Population Management

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Pharmacy

Role of pharmacy in Community Care of North Carolina

Pharmacists joined CCNC network teams in 2007 due to an increase of high-risk, blind, aged, and/or disabled patients with diverse medication profiles and prescribers, making them prone to multiple medication-related problems.   Network pharmacy goals emphasize improving global patient outcomes and decreasing overall health care costs. Over time, pharmacists in CCNC have proven their ability to help reduce overall healthcare costs and decrease patient hospitalizations.

CCNC Pharmacists

Most CCNC networks staff at least one full-time network pharmacist and a clinical pharmacist. These pharmacists manage highly complex patient populations and focus on improving healthcare outcomes.

  • Pharmacists’ primary responsibilities include education, medication management services, coordination, roll-out, and oversight of pharmacy benefits.
  • Network pharmacists spend about 40% of their time completing clinical tasks, whereas the clinical pharmacist spends about 95% of their time on clinical tasks.
  • A network pharmacist is an employee of the network and is based within the network office.

Relationships

Pharmacists, nurse-care managers, and physicians all work together to help provide patients the best care possible. Nurse-care managers can gather the patients’ reported lists of medications as well as the “brown bag” of medications for a medication reconciliation thereafter reviewed by a pharmacist. A pharmacist comprehensive medication review is reserved for patients who are more complex.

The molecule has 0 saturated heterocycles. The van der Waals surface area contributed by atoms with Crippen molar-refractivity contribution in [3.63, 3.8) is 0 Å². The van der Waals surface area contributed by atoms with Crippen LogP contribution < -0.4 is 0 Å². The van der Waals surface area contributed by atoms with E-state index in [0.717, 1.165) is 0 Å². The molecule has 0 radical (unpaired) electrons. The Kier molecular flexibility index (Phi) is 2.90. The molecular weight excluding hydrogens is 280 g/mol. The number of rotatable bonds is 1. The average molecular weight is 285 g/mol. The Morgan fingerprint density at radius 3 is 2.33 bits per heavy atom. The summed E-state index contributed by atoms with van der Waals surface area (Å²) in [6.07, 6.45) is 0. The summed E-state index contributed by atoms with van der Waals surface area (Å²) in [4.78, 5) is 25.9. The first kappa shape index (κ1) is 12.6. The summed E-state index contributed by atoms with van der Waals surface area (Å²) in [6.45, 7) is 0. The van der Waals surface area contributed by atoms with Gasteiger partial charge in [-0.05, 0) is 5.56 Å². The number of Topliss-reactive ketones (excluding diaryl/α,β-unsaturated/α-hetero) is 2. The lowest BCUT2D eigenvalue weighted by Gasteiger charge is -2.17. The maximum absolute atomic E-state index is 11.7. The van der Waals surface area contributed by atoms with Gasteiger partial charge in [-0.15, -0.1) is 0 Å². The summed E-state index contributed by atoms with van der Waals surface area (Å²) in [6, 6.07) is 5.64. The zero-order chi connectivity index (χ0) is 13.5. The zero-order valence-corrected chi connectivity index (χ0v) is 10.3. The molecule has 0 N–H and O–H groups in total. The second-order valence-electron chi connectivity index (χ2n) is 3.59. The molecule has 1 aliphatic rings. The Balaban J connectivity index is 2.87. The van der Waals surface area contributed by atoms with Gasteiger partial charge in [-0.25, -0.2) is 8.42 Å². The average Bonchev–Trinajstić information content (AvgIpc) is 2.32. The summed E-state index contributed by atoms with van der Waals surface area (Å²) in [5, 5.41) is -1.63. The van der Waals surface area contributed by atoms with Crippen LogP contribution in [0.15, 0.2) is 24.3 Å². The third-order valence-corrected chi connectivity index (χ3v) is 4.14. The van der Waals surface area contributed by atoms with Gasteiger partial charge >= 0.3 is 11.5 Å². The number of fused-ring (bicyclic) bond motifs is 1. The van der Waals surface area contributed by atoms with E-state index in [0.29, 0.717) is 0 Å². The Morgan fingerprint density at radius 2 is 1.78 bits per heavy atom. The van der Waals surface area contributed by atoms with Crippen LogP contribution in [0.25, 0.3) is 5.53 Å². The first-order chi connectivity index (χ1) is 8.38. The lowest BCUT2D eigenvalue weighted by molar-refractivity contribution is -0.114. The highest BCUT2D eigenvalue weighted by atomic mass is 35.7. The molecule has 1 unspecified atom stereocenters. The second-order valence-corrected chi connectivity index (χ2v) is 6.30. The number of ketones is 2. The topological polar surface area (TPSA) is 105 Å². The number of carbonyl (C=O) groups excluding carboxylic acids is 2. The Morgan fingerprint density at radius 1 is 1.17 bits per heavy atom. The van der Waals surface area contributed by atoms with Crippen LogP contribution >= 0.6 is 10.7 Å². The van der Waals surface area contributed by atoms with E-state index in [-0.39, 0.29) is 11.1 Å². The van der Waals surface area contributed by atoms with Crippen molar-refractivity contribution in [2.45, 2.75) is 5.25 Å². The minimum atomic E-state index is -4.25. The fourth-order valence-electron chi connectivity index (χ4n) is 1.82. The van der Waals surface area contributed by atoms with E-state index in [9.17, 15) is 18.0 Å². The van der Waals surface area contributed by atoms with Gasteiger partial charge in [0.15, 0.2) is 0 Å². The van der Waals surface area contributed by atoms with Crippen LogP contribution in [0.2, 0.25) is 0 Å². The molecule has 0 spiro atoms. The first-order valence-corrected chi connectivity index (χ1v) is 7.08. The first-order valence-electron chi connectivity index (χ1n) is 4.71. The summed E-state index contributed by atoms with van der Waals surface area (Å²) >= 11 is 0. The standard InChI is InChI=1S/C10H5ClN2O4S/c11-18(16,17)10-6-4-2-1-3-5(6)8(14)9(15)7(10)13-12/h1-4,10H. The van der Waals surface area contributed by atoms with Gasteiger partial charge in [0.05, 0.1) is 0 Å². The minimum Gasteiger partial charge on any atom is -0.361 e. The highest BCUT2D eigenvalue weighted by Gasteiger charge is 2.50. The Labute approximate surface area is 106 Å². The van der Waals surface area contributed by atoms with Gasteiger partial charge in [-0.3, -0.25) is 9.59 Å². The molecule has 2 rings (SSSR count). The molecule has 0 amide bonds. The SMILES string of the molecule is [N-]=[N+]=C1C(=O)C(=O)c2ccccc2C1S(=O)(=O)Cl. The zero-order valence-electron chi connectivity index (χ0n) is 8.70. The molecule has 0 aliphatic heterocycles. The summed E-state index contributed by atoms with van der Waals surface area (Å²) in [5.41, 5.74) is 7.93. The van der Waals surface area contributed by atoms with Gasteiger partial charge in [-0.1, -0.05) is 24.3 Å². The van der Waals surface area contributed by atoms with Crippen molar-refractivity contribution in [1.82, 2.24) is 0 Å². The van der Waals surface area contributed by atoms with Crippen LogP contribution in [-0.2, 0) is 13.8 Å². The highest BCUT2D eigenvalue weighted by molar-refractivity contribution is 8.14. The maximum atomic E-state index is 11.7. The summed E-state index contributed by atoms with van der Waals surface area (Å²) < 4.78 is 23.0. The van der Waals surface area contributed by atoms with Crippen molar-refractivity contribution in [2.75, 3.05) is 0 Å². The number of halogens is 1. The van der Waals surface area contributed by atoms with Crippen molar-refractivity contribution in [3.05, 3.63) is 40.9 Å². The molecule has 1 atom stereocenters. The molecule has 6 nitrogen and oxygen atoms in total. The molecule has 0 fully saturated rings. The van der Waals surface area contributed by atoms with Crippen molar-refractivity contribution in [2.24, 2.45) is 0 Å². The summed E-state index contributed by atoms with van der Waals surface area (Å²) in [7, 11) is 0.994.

Medication Management

Pharmacists review medication reconciliations completed by care managers and perform comprehensive reviews to communicate medication issues to the patients' primary care provider with the goals of improving the quality of care, reducing preventable hospital readmissions and emergency department (ED) visits. Medication management is the main focus of the clinical pharmacist’s activities and is performed for both transitional care and identified chronic care patients.

  • Transitional care medication management focuses on the identification of medication list discrepancies and updates after discharge from an acute care facility. This model serves as a “bridge” to transition the patient’s medication regimen when they go back home.
  • Chronic care patients are identified and referred for medication management by their care manager, their primary care provider, or a pharmacist directly involved in the primary care practice.
  • The pharmacist uses clinical information obtained from the nurse care manger, primary care provider, hospital or physical history, and/or discharge summary to conduct the medication review.
  • Each patient is a part of a “Pharmacy Home.” This gives pharmacists and care managers access to pharmacy claims data, progress notes, lab data, medical history, and other patient information to help recognize potential drug interactions, declining health from adherence issues, and polypharmacy or drug cost issues.
  • After a hospital discharge, primary care providers are faxed a copy of a patient’s medication reconciliation for use during the patient’s follow-up visit. The pharmacists’ work is both important and valuable to providers.